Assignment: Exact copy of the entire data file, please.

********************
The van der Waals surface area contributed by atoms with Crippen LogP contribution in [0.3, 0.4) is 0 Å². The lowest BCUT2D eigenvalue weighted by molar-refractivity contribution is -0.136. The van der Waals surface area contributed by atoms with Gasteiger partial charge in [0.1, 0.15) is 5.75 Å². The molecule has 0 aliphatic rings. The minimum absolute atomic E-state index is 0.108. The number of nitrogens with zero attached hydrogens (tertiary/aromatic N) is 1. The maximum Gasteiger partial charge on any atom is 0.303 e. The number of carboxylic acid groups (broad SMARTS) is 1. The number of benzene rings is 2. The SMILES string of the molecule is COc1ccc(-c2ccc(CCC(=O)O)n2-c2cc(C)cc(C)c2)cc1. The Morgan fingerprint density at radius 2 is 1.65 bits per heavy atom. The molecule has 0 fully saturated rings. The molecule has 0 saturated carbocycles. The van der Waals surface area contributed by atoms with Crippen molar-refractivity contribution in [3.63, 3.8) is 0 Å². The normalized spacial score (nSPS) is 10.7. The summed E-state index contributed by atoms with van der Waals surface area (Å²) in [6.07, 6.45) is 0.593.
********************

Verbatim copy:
The van der Waals surface area contributed by atoms with Crippen LogP contribution in [0.3, 0.4) is 0 Å². The lowest BCUT2D eigenvalue weighted by molar-refractivity contribution is -0.136. The van der Waals surface area contributed by atoms with Gasteiger partial charge in [0.1, 0.15) is 5.75 Å². The molecule has 0 aliphatic rings. The minimum absolute atomic E-state index is 0.108. The number of nitrogens with zero attached hydrogens (tertiary/aromatic N) is 1. The maximum Gasteiger partial charge on any atom is 0.303 e. The number of carboxylic acid groups (broad SMARTS) is 1. The number of benzene rings is 2. The SMILES string of the molecule is COc1ccc(-c2ccc(CCC(=O)O)n2-c2cc(C)cc(C)c2)cc1. The Morgan fingerprint density at radius 2 is 1.65 bits per heavy atom. The molecule has 0 fully saturated rings. The molecule has 0 saturated carbocycles. The van der Waals surface area contributed by atoms with Crippen molar-refractivity contribution in [3.63, 3.8) is 0 Å². The normalized spacial score (nSPS) is 10.7. The summed E-state index contributed by atoms with van der Waals surface area (Å²) in [6.07, 6.45) is 0.593.